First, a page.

Semi-automatic rifles. A semi-automatic rifle fires a single bullet each time the trigger is pulled, automatically ejects the spent cartridge, and automatically chambers a new cartridge from a magazine. Most modern semi-automatic rifles are made from lightweight synthetic materials that make them easy to hold and carry.  The most popular semi-automatic rifle is the AR-15. Here in the United States, there are no federal restriction on civilians owning AR-15s, though some states, like California, do place restrictions on ownership. Other states, such as Texas, have no restrictions and even allow semi-automatic rifles for hunting. The rifle Mike used in our photos was a JP-15.

How to Stand When Firing a Rifle

There are two common stances when firing a rifle: bladed-off and a squared, “athletic stance.”

Bladed-off stance. A bladed stance is when your weak-side shoulder is facing the target. So if you’re right handed, your left shoulder is facing the target; if you’re left handed, your right shoulder faces the target. It sort of looks like how a baseball batter would stand in the batter’s box.  Here’s Mike, showing a bladed stance:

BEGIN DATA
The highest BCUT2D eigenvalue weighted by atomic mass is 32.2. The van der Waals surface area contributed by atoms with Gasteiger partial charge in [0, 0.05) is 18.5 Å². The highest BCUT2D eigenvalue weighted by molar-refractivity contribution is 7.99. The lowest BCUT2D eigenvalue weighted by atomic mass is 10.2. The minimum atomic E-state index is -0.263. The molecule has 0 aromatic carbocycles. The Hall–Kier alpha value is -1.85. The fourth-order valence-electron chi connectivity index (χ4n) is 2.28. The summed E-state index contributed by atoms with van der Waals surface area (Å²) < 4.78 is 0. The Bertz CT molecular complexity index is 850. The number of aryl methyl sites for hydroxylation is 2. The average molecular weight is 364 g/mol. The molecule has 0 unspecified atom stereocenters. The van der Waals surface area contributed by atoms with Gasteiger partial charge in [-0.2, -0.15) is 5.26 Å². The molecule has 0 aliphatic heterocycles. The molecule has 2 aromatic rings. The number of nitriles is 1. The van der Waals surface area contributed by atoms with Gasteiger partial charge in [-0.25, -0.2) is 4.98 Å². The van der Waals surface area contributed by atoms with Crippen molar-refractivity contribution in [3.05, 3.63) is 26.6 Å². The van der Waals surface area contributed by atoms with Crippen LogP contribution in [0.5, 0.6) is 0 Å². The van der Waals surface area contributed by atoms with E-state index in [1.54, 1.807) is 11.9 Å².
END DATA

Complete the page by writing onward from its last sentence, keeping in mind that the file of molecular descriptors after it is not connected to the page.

Bladed-off Stance

Many first-time shooters stand in a bladed-off stance when firing a rifle. They probably saw their favorite cowboys or action heroes in movies take this stance, so they assume it’s the best way to stand. Mike says that while a bladed stance is good for competition shooters who need precision in their aim, it’s not a great stance for shooters in more tactical situations that require rapid shots with minimal muzzle rise.

Squared or athletic stance. Mike and the folks at the U.S. Shooting Academy teach their students to assume an athletic stance when firing a rifle. Square your shoulders up with the target. Stand with your feet shoulder-width apart on a straight line. Stagger your strong side foot about six inches behind your weak side foot.